Southside Johnny & the Asbury Jukes / The Asbury Jukes / Southside Johnny

Pills and Ammo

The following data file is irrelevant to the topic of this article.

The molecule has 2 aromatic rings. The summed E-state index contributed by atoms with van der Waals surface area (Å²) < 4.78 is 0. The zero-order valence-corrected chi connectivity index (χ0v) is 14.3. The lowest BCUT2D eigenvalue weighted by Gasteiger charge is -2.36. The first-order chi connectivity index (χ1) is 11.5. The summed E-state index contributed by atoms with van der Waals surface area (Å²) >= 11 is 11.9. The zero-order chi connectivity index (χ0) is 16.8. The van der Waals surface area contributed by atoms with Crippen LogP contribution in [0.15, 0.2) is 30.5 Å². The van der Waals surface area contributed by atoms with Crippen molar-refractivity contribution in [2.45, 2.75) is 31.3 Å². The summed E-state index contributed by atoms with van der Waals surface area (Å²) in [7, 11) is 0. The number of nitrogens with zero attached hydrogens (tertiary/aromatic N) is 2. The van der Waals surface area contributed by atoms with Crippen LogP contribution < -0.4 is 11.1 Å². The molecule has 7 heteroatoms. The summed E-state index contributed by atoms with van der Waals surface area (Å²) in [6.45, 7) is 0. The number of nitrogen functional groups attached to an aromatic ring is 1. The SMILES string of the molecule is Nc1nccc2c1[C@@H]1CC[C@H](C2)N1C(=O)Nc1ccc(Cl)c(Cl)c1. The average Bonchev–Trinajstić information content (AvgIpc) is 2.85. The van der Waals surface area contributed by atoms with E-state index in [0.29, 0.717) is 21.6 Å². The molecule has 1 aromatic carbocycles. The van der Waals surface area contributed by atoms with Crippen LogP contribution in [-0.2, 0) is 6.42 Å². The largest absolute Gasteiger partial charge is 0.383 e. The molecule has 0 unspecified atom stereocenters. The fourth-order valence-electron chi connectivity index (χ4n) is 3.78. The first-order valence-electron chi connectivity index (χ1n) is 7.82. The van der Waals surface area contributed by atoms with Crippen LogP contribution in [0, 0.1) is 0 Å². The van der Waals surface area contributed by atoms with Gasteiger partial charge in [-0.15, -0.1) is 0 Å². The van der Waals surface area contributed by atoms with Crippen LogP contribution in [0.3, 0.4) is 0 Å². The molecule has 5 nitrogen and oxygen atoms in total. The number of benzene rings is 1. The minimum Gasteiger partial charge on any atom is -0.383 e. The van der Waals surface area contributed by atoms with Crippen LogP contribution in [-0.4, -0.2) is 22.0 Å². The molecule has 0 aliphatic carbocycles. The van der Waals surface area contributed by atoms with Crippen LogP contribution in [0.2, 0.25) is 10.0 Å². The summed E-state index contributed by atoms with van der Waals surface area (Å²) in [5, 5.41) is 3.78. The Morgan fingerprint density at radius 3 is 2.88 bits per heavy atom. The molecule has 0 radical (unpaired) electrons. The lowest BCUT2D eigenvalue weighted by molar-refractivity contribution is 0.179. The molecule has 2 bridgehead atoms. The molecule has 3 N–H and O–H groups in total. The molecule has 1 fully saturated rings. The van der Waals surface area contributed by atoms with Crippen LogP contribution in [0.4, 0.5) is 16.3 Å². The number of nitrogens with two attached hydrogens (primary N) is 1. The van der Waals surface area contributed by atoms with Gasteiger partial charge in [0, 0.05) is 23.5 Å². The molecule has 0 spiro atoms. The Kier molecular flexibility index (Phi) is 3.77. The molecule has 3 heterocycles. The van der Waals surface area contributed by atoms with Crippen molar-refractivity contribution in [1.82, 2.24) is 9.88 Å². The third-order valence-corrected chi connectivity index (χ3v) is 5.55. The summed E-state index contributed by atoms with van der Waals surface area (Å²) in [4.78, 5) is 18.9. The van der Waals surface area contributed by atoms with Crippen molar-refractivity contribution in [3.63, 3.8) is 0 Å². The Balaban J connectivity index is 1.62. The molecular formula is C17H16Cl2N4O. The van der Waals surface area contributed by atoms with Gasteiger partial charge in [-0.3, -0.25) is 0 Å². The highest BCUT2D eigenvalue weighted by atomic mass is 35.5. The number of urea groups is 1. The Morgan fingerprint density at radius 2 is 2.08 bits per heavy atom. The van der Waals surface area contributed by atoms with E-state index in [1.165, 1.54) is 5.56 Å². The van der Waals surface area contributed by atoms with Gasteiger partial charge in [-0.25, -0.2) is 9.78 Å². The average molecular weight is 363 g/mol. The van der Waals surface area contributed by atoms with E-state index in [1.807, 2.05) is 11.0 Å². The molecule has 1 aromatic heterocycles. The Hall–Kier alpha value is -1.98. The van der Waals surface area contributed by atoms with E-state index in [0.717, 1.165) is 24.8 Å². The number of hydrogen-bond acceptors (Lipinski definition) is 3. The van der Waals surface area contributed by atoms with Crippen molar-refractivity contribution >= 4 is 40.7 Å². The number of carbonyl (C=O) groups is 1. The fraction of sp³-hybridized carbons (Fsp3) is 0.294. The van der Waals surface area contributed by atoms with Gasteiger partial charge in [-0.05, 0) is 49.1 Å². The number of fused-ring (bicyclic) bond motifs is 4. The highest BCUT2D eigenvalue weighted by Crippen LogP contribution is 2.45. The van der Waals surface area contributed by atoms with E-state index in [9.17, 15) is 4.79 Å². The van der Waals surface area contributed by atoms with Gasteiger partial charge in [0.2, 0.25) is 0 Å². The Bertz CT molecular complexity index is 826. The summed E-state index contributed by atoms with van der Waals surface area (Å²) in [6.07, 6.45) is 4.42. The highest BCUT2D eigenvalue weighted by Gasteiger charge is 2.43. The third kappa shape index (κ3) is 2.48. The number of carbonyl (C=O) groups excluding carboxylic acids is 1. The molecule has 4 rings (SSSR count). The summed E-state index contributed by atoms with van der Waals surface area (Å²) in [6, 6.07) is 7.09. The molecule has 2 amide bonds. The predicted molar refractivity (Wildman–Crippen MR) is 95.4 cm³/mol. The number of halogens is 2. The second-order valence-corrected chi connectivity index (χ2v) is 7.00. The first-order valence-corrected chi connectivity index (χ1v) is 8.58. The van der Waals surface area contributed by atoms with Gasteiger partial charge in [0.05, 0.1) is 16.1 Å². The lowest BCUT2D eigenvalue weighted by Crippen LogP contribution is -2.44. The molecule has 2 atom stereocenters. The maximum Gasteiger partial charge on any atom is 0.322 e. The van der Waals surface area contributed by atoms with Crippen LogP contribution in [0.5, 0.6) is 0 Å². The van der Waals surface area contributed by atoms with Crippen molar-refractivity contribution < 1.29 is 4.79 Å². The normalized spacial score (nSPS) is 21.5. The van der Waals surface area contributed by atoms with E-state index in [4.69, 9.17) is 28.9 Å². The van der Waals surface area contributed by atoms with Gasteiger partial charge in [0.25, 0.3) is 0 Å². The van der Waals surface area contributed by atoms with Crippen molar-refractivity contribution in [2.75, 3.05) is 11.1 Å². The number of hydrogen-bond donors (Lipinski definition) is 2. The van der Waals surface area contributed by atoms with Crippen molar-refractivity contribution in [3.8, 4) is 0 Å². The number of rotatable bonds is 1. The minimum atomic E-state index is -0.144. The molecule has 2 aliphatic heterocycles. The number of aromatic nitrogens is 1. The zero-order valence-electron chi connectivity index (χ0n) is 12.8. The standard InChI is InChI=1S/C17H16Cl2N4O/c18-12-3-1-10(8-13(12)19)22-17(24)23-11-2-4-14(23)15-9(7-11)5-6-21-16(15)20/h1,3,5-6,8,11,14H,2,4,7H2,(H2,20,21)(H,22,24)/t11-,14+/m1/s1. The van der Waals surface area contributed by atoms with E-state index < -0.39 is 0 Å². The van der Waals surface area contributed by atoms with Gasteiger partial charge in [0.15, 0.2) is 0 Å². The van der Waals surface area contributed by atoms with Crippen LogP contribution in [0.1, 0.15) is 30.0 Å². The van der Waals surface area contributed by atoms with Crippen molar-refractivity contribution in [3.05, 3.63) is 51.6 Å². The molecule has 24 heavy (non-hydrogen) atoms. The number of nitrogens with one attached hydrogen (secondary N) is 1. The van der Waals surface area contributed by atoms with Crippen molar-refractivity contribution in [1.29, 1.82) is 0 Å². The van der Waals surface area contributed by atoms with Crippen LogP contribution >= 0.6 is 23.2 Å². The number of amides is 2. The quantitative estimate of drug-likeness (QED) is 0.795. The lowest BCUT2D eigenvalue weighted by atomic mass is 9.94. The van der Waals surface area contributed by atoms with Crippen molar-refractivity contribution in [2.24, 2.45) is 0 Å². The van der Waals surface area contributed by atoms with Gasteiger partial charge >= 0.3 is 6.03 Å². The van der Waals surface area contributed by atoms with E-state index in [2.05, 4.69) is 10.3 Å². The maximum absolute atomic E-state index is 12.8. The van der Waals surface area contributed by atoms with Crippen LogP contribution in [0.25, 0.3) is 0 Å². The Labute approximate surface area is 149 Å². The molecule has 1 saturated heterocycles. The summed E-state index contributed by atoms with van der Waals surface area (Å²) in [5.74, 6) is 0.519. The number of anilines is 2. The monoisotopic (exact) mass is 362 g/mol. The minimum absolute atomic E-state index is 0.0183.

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It's "Harder Than It Looks," growls Southside Johnny Lyon on the opening track to his first album of original material with his ever-changing Jukes band since 2002's Going to Jukesville. And even though the double-entendre lyrics refer to the sexual side of aging ("Got to keep it up, keep it up, keep it up/It's harder than it looks"), they could just as well apply to maintaining a band and a career since 1974, as Lyon winds into the final quarter of his life. Longtime cohorts guitarist Bobby Bandiera and keyboardist/songwriter/co-producer Jeff Kazee return to bring some consistency for an outfit that Lyon figures has seen nearly 100 different musicians pass through its ranks over the decades. But aside from Johnny's deteriorating voice losing some of its range as he hovers in his mid-sixties, this is an older, wiser, and somewhat more bluesy collection of rock and soul. In comparison, the ageless Gary "U.S." Bonds assists on the second-line New Orleans-influenced "Umbrella in My Drink," a swinging party tune that makes a perfect duet. But Johnny and the band break out the bluesy rockers in the appropriately titled "One More Night to Rock" (with some rugged harp work demonstrating Lyons' perpetually underrated harmonica skills) and the Chuck Berry/Big Bopper-styled "Keep on Moving." R&B-fueled, horn-propelled tunes such as the driving "Cross That Line" and "Heartbreak City" could have been included on any of the Jukes' previous albums over the past 35 years. The songwriting is top-notch throughout, with singalong choruses and rough-and-tumble melodies worthy of the act's deep history and catalog in similarly styled rock and soul. The steamy, swampy "Strange Strange Feeling" coolly changes pace and the closing ballad "Thank You" is a touching remembrance of a lost love that finds Johnny milking the last drop of emotion from the heartfelt lyrics and stripped-down arrangement. Recording on his own Leroy label frees the singer to release this style of non-commercial music without interference from major-label suits. In Pills and Ammo he hits the sweet spot, producing a solid contemporary Jukes album that makes no compromises and should satisfy longtime fans, even if it might not create new ones.